Innovations in Green Building
A green building, from its design to its operations, works with the natural environment to have a positive environmental and social impact for its occupants but also inspires revitalisation in the local community. The construction of a building must use sustainable technologies to qualify as green.
The LEED certificate (Leadership in Energy and Environmental Design) is the internationally accepted official recognition that establishes whether a building is sustainable. This is calculated via a points system that takes into account factors like materials and resources, energy and atmosphere, water efficiency and location. LEED certification levels are platinum (80+ points), gold (60-79 points), silver (50-59 points) and certified (40-49 points). Buildings represent 39% of global greenhouse gas emissions and so, it’s vital we reduce this if we are to meet the international net-zero targets.
The UK Green Building Council (UKGBC) is a charity organisation that spans the entire UK building industry and is committed to improving the sustainability of the built environment. Its framework for net-zero buildings highlights reducing construction impacts, increasing renewable energy supply and offsetting extra carbon as key principles in transitioning the industry to net-zero. Buildings that allow a lot of natural sunlight, have efficient insulation and ventilation systems, access to nature and use of eco-friendly materials all contribute to better physical and mental health for occupants and boost productivity in workers.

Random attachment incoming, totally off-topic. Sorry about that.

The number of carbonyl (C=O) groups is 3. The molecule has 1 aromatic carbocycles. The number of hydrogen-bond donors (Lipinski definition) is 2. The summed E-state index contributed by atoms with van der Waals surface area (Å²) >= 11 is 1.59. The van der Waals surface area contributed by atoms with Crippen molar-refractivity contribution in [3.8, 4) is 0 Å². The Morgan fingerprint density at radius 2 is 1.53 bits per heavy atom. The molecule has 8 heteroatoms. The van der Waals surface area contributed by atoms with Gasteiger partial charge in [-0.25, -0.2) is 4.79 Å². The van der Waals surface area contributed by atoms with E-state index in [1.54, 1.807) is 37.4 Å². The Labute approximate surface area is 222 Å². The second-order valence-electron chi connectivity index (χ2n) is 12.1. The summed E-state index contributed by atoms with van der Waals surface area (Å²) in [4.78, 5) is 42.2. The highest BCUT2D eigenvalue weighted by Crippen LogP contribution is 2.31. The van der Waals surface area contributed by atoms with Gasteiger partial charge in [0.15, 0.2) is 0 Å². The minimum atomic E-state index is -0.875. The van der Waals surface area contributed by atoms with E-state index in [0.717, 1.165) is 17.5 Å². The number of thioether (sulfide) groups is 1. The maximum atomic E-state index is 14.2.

The concept of independent, sustainable buildings is no longer confined to futuristic science fiction. Self-sufficient features include onsite renewable energy generation, rainwater utilisation systems and built-in water sources. Examples of off-grid, self-sufficient buildings are Lochside House in the Scottish Highlands and the House for all Seasons in rural China. Both buildings are humble, while reflecting their different requirements, with the latter incorporating concrete framing for increased earthquake resistance. Lochside House features its own solar electricity generation and sources water from a specially built well which is ideal given the rural location. This innovative solution could be implemented in rural buildings that have unreliable power grids and lack of access to a consistent water supply.
Technological advances have allowed buildings to now utilise a mix of AI, sensors, the Internet of Things and online connectivity to monitor the operations and efficiency of the building to generate insights that can be translated into environmental and money saving measures. Even basic smart building controls can save 10-15% of energy in commercial buildings.